NMMU faces legal action over shutdown

Port Elizabeth – A group of parents and students is planning to take legal action against the Nelson Mandela Metropolitan University if it does not allow students to complete their 2016 academic year.

The Concerned Association of Parents and Others for Tertiary Education at Universities was formed at a special meeting at the German Club in Port Elizabeth on Wednesday evening.

Attorney Brin Brody told about 200 parents, students and other residents of the proposal to seek a high court interdict against the university to force it to open its doors. The intention was to bring a class action suit against the university.

A number of those present signed powers of attorney and a committee was formed. Kobus Gerber, of the Nelson Mandela Bay Ratepayers Association, was elected chairperson.

The committee will travel to Grahamstown on Thursday to consult Brody and his associates. A letter of demand would be drafted to the university to demand that academic work resume as a matter of urgency.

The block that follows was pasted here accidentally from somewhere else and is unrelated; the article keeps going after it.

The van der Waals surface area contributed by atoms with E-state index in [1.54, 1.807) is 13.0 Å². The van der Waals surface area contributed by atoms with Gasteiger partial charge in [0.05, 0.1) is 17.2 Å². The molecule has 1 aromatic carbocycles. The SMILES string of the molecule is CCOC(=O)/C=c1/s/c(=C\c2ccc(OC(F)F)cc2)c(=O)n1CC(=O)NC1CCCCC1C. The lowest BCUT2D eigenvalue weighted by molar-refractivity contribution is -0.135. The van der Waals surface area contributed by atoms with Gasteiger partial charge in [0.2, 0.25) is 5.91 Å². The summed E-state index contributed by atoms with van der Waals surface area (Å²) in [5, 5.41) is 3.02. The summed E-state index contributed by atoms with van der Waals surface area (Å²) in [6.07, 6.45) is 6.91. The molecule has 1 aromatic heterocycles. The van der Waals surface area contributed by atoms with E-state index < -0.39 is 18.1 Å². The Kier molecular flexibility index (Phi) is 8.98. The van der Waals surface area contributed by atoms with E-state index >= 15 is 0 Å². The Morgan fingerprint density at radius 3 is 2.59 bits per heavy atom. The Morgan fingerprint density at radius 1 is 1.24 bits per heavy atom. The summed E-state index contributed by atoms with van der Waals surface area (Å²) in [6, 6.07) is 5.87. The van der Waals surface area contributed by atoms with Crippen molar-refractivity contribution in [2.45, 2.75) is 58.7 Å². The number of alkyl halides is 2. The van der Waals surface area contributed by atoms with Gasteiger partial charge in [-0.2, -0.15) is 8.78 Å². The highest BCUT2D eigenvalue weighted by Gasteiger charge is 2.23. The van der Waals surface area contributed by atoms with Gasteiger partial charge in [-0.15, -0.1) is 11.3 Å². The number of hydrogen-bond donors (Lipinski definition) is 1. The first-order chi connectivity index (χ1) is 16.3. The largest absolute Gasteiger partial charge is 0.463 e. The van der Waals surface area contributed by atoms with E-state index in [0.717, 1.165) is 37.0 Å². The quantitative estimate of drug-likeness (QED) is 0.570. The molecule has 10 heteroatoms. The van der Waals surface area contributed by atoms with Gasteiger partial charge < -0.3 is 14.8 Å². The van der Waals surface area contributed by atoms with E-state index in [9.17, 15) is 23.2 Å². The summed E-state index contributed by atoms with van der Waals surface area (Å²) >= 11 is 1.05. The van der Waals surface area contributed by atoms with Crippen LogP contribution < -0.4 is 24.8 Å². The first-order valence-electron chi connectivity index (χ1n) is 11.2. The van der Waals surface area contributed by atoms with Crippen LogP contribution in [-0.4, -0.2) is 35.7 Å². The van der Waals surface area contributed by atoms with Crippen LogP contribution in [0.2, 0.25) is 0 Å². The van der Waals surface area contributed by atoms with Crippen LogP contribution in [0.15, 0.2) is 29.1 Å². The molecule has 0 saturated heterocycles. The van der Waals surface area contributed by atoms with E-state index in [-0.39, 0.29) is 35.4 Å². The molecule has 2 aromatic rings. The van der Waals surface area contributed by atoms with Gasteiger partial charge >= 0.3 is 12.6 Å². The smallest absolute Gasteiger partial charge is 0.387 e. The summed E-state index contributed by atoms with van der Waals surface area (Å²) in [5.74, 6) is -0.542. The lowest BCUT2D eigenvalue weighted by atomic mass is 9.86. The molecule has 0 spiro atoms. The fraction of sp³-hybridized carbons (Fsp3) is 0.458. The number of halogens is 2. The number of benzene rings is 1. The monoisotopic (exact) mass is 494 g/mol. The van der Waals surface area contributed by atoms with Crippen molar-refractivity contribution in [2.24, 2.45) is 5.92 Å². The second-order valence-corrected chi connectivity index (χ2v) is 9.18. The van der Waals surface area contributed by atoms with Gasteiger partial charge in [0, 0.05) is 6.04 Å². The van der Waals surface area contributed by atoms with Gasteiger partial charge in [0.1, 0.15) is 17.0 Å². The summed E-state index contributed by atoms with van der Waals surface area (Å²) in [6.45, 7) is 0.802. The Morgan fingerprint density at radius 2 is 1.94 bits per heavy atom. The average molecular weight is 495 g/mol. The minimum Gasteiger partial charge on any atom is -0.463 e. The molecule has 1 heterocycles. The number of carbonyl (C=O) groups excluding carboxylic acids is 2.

Brody said he would seek the assistance of advocates Izack Smuts, Bruce Dyke, and Hannelie Bakker. 

Protesting students at NMMU
Protesting students at NMMU. (Derrick Spies/News24)

Breach of contractual obligations

Should the university fail to take action, they will lodge an urgent application at the Grahamstown High Court on Tuesday. They were concerned that protesting students could disrupt proceedings if it was lodged in Port Elizabeth.

The application would consist of four parts: that the matter was urgent; that the university take the necessary steps to reopen; take steps to protect its property and ensure the safety of staff and students and; if necessary, call police and security guards.

Brody said the basis of the application would be that the university was in breach of contractual obligations entered into with paying students in terms of the Consumer Protection Act.

Should the university not open, it could be sued for damages. Not only would students be able to sue for their fees paid for the 2016 academic year, but the university could face lawsuits relating to future loss of income.

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